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Rugby League World Cup – Quarter Finals Preview

The pool stages of the Rugby League World Cup are behind us and it’s time for the best eight countries in the world to fight for a spot in the semi finals.

Australia has cruised through the group stages of the Rugby League World Cup and should continue that through to the semi-finals. On paper, the Kangaroos side is far superior regardless of the pretend battle for the halfback position. Whoever Mal Meninga names – it will be Nathan Cleary – Australia will run out with the better 17. However, Lebanon have performed well across the last three weeks. They pushed the Kiwis in Round 1, took care of Ireland as underdogs in Round 2 and did what they needed to do to beat Jamaica in Round 3. They’re a relatively cohesive unit when measured against the other minnow nations and Mitchell Moses and Adam Doueihi ensure they’re well-organised and dangerous in attack. While Michael Cheika isn’t a typical rugby league coach, the uncertainty he brings to the Lebanon game plan is just what they need if there is to be an upset. While an upset is unlikely, there is enough talent in this side to keep it close if the Lebanon defence can hold up early.

Tip: Handicap – Lebanon +42.5 @ $4.33

England are flying. After thrashing Samoa in the Rugby League World Cup opener, they’ve barely broken a sweat in beating France and Greece. They were somewhat written off before the tournament. That had more to do with the unknown of the squad and the over-hype of the Samoan side more than anything else. In reality, this is a good England team with quality in key play-making positions playing behind a pack that can match it with the best of them. Add the home crowd element, and they’re going to take some beating. They’re sure to take a physical beating in this one. We know that Papua New Guinea will leave nothing out on the field. They’ll be well-prepared to compete with England beyond what is likely to be a firey opening 20 minutes, too. Where they have fallen behind after starting well in the past, the Kumuls spine can manage this game. Edwin Ipape, in particular, is in super form. England are overwhelming favourites but it’s worth remembering that it wasn’t long ago that the Kumuls beat Great Britain. Expect a strong start from Papua New Guinea but for England to go the full 80 minutes and pull away at the end.

Tip: Handicap – England -22.5 @ $1.90

The Kiwis haven’t moved out of second gear just yet. Unlike Australia who played at a ruthless intensity and looked to run up a score on their opposition, New Zealand took a cruisy approach. However, expect to see their intensity lift in this one. Their pack is arguably the best in the Rugby League World Cup and this is the game for them to use it. Match the size and strength of Fiji before a far superior spine creates points. In Brandon Smith, Dylan Brown, Jahrome Hughes and Joey Manu, the Kiwis can pile up points in a hurry if the platform is laid in front of them. Fiji, meanwhile, haven’t been all that convincing in the group stages. They didn’t provide too much resistance against Australia in Round 1, and while they handled Italy with ease in Round 2, Scotland made things worryingly difficult for Joe Rabele’s side in Round 3. It was a long time ago now, but New Zealand’s 4-2 loss to Fiji in the 2017 Rugby League World Cup will still haunt the players involved. The expectation is for the Kiwis pack to do the work early and set them up to start winning it late in the first half. From there, they should be able to kick clear and build a considerable lead through to full time.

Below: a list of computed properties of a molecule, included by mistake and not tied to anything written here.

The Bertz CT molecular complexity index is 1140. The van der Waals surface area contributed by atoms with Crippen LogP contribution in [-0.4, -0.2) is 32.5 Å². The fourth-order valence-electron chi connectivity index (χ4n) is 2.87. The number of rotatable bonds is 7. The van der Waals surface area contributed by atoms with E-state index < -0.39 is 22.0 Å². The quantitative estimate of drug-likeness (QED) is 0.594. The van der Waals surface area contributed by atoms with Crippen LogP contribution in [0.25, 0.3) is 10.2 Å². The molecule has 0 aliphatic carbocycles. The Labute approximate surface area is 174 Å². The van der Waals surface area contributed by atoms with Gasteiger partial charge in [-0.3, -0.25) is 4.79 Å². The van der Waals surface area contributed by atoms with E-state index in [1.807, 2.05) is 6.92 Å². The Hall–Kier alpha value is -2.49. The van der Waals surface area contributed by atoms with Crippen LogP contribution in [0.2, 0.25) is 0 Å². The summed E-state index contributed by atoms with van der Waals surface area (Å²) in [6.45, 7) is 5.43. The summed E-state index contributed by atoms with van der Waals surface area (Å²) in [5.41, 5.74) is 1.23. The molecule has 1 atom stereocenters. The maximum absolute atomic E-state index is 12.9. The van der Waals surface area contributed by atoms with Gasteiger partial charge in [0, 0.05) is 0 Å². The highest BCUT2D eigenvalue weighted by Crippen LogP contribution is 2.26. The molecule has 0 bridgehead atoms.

Tip: Handicap – New Zealand – 30.5 @ $1.90

This is the one. The biggest game of the Rugby League World Cup so far. Mate Ma’a Tonga have been somewhat overshadowed by the hype and commentary around Toa Samoa. The Samoan side came into the tournament grossly overrated. They arrived in England with little experience playing with each other and looked every bit like an unfamiliar team while being thrashed in the opener. They’ve since done the same to Greece and France, but it’s difficult to get a read on them given their form against quality opposition. Tonga, on the other hand, are proven. They’ve pushed the top teams in the world if not beaten them in recent years and know how to navigate difficult periods of a close match. Their cohesion will be especially valuable in this one. Jarome Luai is in excellent form and the experienced half Samoa has been looking for in recent years. However, he requires a strong middle in front of him. He’s a downhill half and Tonga can go a long way to closing him down by dominating in yardage and forcing him to play on the back foot. Tonga’s strength is in their pack, and it directly impacts Samoa’s most dangerous weapon. Samoa are capable of an upset. This is one of the best Samoan sides we’ve ever seen. But Tonga are the proven 17 and hold an advantage in the coaches box. They should book their place in the semi-finals while covering the -3.5 line here.


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